Teachers Institute


George McCormick

Biography | Photo Album

George McCormick, originally from Mississippi, began creating African-American folk art in Milwaukee, WI, in 1993. He says that his craft came to him by prayer. George was learning to create porcelain dolls, but was finding it difficult to find time for the art as his job at the county hospital kept him busy. He recalls praying that he would be able to learn how to carve wood. One evening, George discovered a piece of wood on the floor. A voice in his head told him, "This is my gift to you." Pulling a knife from his pocket, he began carving and hasn't stopped yet.

A spiritual person, George's art reflects the growth he has undergone in his personal life. He spoke about his "flat people" which were representative of people he knew in his youth. George has created dolls in the form of clowns, historical figures, and religious scenes. He makes all of the clothes for the dolls himself.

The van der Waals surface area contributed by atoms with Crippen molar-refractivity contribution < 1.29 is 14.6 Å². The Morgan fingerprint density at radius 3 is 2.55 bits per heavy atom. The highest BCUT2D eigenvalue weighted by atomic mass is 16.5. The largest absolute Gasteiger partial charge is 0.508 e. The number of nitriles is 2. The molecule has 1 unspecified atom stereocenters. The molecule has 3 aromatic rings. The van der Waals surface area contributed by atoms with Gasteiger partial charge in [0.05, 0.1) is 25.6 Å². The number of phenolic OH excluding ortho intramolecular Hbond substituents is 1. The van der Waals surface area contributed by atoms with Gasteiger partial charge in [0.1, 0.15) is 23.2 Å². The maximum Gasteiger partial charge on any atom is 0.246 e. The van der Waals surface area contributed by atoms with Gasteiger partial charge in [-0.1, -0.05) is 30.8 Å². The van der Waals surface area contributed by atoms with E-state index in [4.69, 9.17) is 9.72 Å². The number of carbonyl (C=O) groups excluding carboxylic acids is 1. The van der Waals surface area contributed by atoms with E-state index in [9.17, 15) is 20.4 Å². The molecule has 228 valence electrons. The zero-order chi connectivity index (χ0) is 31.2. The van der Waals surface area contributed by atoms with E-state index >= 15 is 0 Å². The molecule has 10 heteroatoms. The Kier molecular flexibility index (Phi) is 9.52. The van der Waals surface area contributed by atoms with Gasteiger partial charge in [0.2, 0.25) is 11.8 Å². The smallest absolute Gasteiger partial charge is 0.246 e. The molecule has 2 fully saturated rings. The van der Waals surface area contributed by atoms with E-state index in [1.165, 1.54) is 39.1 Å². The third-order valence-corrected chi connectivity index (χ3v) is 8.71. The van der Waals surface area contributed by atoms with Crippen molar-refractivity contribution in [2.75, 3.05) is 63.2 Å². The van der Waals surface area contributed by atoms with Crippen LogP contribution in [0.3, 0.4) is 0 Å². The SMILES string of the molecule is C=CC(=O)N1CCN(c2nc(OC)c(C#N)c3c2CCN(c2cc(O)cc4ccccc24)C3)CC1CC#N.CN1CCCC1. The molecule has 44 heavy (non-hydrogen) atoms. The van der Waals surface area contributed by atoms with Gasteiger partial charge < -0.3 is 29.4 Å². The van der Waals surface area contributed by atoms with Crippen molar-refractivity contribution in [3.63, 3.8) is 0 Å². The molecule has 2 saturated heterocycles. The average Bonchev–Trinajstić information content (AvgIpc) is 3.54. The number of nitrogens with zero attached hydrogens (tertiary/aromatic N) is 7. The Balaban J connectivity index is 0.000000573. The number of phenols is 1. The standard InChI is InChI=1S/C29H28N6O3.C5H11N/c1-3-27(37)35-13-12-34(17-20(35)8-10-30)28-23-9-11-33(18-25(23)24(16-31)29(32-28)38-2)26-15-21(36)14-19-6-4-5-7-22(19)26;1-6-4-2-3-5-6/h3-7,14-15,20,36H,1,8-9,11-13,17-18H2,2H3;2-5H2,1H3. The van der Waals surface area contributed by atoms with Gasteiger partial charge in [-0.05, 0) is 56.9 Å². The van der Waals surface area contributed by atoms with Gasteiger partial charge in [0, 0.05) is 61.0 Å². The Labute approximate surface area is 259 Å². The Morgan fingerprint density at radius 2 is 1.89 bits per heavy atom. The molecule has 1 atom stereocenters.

When asked about his favorite piece of art, George pointed out a doll he made of Mary McCloud Bethune (bottom left), the founder of a school for African-American children. The doll's dress is made from the material of a dress his mother wore in 1955. This doll also won first place at the Holiday of Black Doll Festival in Columbus, Ohio in 1996. George says that his dream is to have his art in the Smithsonian before he dies.

Two of the carved figures George has created


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